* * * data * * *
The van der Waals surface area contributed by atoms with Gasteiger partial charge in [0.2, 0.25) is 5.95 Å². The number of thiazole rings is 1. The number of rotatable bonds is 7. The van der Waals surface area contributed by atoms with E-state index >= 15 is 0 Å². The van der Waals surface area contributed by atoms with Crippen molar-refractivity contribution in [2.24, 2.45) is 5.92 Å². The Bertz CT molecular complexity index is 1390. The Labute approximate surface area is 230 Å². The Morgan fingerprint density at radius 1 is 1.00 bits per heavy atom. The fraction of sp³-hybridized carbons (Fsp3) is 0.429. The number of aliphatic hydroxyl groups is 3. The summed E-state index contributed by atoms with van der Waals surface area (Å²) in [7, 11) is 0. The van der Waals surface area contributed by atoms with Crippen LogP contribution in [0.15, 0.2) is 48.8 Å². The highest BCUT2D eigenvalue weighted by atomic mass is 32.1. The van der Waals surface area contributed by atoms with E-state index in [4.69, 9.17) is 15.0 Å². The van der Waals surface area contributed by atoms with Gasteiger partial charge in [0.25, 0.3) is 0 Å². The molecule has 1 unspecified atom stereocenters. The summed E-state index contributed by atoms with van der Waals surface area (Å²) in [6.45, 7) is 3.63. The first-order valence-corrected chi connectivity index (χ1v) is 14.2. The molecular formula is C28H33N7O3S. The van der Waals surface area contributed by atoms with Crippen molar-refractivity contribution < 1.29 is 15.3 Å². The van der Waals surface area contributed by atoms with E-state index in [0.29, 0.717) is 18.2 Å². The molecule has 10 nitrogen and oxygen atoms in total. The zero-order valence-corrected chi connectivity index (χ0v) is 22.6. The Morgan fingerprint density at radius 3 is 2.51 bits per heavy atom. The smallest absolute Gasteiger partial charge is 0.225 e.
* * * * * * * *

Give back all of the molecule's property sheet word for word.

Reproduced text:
The van der Waals surface area contributed by atoms with Gasteiger partial charge in [0.2, 0.25) is 5.95 Å². The number of thiazole rings is 1. The number of rotatable bonds is 7. The van der Waals surface area contributed by atoms with E-state index >= 15 is 0 Å². The van der Waals surface area contributed by atoms with Crippen molar-refractivity contribution in [2.24, 2.45) is 5.92 Å². The Bertz CT molecular complexity index is 1390. The Labute approximate surface area is 230 Å². The Morgan fingerprint density at radius 1 is 1.00 bits per heavy atom. The fraction of sp³-hybridized carbons (Fsp3) is 0.429. The number of aliphatic hydroxyl groups is 3. The summed E-state index contributed by atoms with van der Waals surface area (Å²) in [7, 11) is 0. The van der Waals surface area contributed by atoms with Crippen LogP contribution in [0.15, 0.2) is 48.8 Å². The highest BCUT2D eigenvalue weighted by atomic mass is 32.1. The van der Waals surface area contributed by atoms with E-state index in [4.69, 9.17) is 15.0 Å². The van der Waals surface area contributed by atoms with Gasteiger partial charge in [0.25, 0.3) is 0 Å². The molecule has 1 unspecified atom stereocenters. The summed E-state index contributed by atoms with van der Waals surface area (Å²) in [6.45, 7) is 3.63. The first-order valence-corrected chi connectivity index (χ1v) is 14.2. The molecular formula is C28H33N7O3S. The van der Waals surface area contributed by atoms with Crippen molar-refractivity contribution < 1.29 is 15.3 Å². The van der Waals surface area contributed by atoms with E-state index in [0.29, 0.717) is 18.2 Å². The molecule has 10 nitrogen and oxygen atoms in total. The zero-order valence-corrected chi connectivity index (χ0v) is 22.6. The Morgan fingerprint density at radius 3 is 2.51 bits per heavy atom. The smallest absolute Gasteiger partial charge is 0.225 e.